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USA TODAY Sports breaks down Monday night's NCAA championship game.

BRACKET HUB: Final Four central

1. Connecticut's harassing backcourt. It was one of the biggest questions heading into the national championship game: Could Kentucky's young guard pairing – the brothers Aaron and Andrew Harrison – handle the Huskies' Shabazz Napier and Ryan Boatright? Through the game's first seven minutes, the Huskies had their way from end to end, stifling the Wildcats' offensive rhythm at the source and dictating a quick-tempo flow from defense to offense. Napier forced Aaron Harrison into a pair of turnovers in the first five minutes, in fact, giving the game's opening stages a decidedly UConn feel. The best moment came via Boatright, who dipped and curved his way past Kentucky guard Dominique Hawkins for a layup at the 13:08 mark, giving the Huskies a 17-8 lead and forcing a timeout.

GAMER: UConn wins fourth national title

2. Julius Randle's quiet start – and strong finish. The Wildcats' biggest weapon – a mauler and a bruiser, an All-American – was missing in action. Blame cramps: Randle shuffled in and out of the lineup during the game's first 30 minutes, playing and sitting in two-minute increments, negating his typically plus-size impact. What is Kentucky without Randle? Think about it: With Randle quiet, the Wildcats needed to run the offense primarily through the backcourt – which had to deal with Napier and Boatright. But he came alive late, scoring four points in the half's final minute and bringing the Wildcats to within four at the break: UConn 35, Kentucky 31.

PHOTOS: BEST OF THE NATIONAL CHAMPIONSHIP GAME

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3. Offenses lose steam. One half was not like the other. If the first half was smooth – with one team making a run, then the other – the second half was anything but, with both teams struggling to convert amid missed shots, botched passes and wasted possessions. But after the Wildcats drew within a field goal, UConn's defense again carried its up-and-down offensive attack. A Niels Giffey three made it 44-39; Ryan Boatright then picked Aaron Harrison's pocket on the next possession and was fouled on a layup, nailing both attempts to make 46-39. Kentucky's next trip down the court ended with Randle throwing a pass into the first row. Napier then made a fallback jumper from the left side to make it 48-39 with 11 minutes left. In a half where points were at a premium, this run stood out.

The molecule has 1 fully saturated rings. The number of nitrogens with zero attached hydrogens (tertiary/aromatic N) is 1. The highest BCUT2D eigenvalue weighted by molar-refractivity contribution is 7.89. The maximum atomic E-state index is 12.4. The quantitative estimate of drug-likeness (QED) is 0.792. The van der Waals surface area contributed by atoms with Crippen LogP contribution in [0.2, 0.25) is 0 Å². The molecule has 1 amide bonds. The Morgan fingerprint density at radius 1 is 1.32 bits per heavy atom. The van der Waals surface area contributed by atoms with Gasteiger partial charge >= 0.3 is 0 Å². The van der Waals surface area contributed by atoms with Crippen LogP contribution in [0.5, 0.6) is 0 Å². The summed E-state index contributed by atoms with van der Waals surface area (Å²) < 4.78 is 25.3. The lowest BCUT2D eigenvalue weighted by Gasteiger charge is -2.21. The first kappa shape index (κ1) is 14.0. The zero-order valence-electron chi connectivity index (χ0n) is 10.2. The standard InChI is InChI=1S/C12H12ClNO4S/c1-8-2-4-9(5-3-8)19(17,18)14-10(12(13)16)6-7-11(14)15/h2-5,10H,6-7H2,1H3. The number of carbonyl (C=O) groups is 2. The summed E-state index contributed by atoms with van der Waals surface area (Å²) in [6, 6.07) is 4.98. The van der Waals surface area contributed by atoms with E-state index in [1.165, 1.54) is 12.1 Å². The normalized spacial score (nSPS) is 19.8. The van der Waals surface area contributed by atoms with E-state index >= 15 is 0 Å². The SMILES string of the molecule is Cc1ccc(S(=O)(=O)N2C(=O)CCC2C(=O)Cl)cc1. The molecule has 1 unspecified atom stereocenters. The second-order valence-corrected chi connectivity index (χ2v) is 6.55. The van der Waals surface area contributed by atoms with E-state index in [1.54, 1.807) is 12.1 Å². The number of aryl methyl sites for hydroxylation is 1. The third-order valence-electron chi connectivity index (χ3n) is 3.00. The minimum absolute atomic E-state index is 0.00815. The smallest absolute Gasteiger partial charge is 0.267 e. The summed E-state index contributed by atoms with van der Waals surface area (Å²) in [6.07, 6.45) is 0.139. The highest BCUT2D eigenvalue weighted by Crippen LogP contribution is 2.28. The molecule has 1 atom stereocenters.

RYAN BOATRIGHT: Steps out of Shabazz Napier's shadow

4. James Young's dunk. Kentucky's ability to weather any storm, seen clearly during this run through the tournament, belies the five-freshman nature of its starting lineup. In familiar fashion, Kentucky broke back into the mix on pure athleticism: James Young stadium-shaking dunk at the 10:40 mark ended UConn's run and brought the Wildcats storming back into the mix. UK would go on an 8-0 stretch beginning with Young's slam, turning a nine-point UConn advantage into a 48-47 game with 8:13 left. Time and time again, Young would carry Kentucky's offense – and lift its spirits – while Randle struggled to find any rhythm.

HARRISON TWINS: Run out of magic

5. Napier's three propels UConn to the title. This will be a tournament remembered for its parity, underdogs and white-knuckled nail-biters, beginning with the tournament's first full day – four overtime games, a single-day record – and extending through the Final Four. It was one defined by the steady and secure play of Napier, who carried UConn to the finals and then, with Kentucky charging fast, kept the Wildcats at bay and secured the Huskies' fourth national championship. It began with a three: Napier from deep, giving the Huskies at 51-47 lead. Then Giffey nailed a bomb to make it 54-49. Boatright leaned back to make a jumper to lift the lead to 56-50. The capper was his late-in-the-possession dish to teammate Lasan Kromah with 25.1 seconds left; Kromah was fouled on a layup attempt and made both free throws to provide the final margin of victory: UConn 60, Kentucky 54.

VIDEO: WHAT'S NEXT FOR 2014 FINAL FOUR TEAMS?

USA TODAY Sports' Nicole Auerbach examines what champion UConn, Florida, Kentucky, and Wisconsin will have to do next year to make deep NCAA tournament runs. USA TODAY Sports

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